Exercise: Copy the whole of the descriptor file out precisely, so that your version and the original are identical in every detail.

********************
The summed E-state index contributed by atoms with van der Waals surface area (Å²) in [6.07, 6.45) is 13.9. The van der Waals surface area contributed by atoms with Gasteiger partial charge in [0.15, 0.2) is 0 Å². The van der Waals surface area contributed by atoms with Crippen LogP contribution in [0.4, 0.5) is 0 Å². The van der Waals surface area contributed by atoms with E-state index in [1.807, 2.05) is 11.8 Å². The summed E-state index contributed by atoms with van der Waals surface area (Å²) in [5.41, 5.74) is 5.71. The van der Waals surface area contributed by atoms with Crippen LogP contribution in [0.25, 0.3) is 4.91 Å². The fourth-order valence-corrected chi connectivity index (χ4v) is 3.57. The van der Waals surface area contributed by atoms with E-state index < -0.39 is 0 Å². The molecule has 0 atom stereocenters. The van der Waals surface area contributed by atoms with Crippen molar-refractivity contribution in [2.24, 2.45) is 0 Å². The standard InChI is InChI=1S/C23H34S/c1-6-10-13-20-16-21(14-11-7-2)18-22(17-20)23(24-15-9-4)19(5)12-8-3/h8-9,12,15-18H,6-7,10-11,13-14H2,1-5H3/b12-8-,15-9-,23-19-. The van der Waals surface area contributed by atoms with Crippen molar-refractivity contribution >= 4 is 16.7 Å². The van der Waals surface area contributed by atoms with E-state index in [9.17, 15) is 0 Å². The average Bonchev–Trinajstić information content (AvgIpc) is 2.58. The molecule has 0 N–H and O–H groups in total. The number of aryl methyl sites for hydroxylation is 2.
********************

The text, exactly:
The summed E-state index contributed by atoms with van der Waals surface area (Å²) in [6.07, 6.45) is 13.9. The van der Waals surface area contributed by atoms with Gasteiger partial charge in [0.15, 0.2) is 0 Å². The van der Waals surface area contributed by atoms with Crippen LogP contribution in [0.4, 0.5) is 0 Å². The van der Waals surface area contributed by atoms with E-state index in [1.807, 2.05) is 11.8 Å². The summed E-state index contributed by atoms with van der Waals surface area (Å²) in [5.41, 5.74) is 5.71. The van der Waals surface area contributed by atoms with Crippen LogP contribution in [0.25, 0.3) is 4.91 Å². The fourth-order valence-corrected chi connectivity index (χ4v) is 3.57. The van der Waals surface area contributed by atoms with E-state index < -0.39 is 0 Å². The molecule has 0 atom stereocenters. The van der Waals surface area contributed by atoms with Crippen molar-refractivity contribution in [2.24, 2.45) is 0 Å². The standard InChI is InChI=1S/C23H34S/c1-6-10-13-20-16-21(14-11-7-2)18-22(17-20)23(24-15-9-4)19(5)12-8-3/h8-9,12,15-18H,6-7,10-11,13-14H2,1-5H3/b12-8-,15-9-,23-19-. The van der Waals surface area contributed by atoms with Crippen molar-refractivity contribution >= 4 is 16.7 Å². The van der Waals surface area contributed by atoms with E-state index in [9.17, 15) is 0 Å². The average Bonchev–Trinajstić information content (AvgIpc) is 2.58. The molecule has 0 N–H and O–H groups in total. The number of aryl methyl sites for hydroxylation is 2.